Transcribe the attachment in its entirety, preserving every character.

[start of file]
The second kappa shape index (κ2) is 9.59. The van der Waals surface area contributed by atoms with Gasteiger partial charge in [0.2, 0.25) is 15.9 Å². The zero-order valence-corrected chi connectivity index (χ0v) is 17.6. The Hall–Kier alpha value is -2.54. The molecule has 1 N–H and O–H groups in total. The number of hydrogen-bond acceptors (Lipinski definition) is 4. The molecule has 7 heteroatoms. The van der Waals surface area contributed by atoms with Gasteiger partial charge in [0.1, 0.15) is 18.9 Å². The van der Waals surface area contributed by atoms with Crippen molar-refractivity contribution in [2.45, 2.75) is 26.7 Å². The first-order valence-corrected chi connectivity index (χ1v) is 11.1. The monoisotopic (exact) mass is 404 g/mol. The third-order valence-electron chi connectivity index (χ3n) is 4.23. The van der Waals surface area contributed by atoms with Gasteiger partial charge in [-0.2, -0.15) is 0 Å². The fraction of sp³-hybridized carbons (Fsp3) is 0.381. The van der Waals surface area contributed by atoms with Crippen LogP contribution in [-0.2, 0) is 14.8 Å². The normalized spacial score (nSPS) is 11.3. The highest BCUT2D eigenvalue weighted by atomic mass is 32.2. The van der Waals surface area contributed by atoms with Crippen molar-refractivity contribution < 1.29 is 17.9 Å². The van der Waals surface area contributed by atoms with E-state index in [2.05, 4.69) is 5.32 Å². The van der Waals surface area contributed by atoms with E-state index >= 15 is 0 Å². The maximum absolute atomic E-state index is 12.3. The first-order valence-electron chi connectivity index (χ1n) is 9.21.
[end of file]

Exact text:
The second kappa shape index (κ2) is 9.59. The van der Waals surface area contributed by atoms with Gasteiger partial charge in [0.2, 0.25) is 15.9 Å². The zero-order valence-corrected chi connectivity index (χ0v) is 17.6. The Hall–Kier alpha value is -2.54. The molecule has 1 N–H and O–H groups in total. The number of hydrogen-bond acceptors (Lipinski definition) is 4. The molecule has 7 heteroatoms. The van der Waals surface area contributed by atoms with Gasteiger partial charge in [0.1, 0.15) is 18.9 Å². The van der Waals surface area contributed by atoms with Crippen molar-refractivity contribution in [2.45, 2.75) is 26.7 Å². The first-order valence-corrected chi connectivity index (χ1v) is 11.1. The monoisotopic (exact) mass is 404 g/mol. The third-order valence-electron chi connectivity index (χ3n) is 4.23. The van der Waals surface area contributed by atoms with Gasteiger partial charge in [-0.2, -0.15) is 0 Å². The fraction of sp³-hybridized carbons (Fsp3) is 0.381. The van der Waals surface area contributed by atoms with Crippen LogP contribution in [-0.2, 0) is 14.8 Å². The normalized spacial score (nSPS) is 11.3. The highest BCUT2D eigenvalue weighted by atomic mass is 32.2. The van der Waals surface area contributed by atoms with Crippen molar-refractivity contribution < 1.29 is 17.9 Å². The van der Waals surface area contributed by atoms with E-state index in [2.05, 4.69) is 5.32 Å². The van der Waals surface area contributed by atoms with E-state index >= 15 is 0 Å². The maximum absolute atomic E-state index is 12.3. The first-order valence-electron chi connectivity index (χ1n) is 9.21.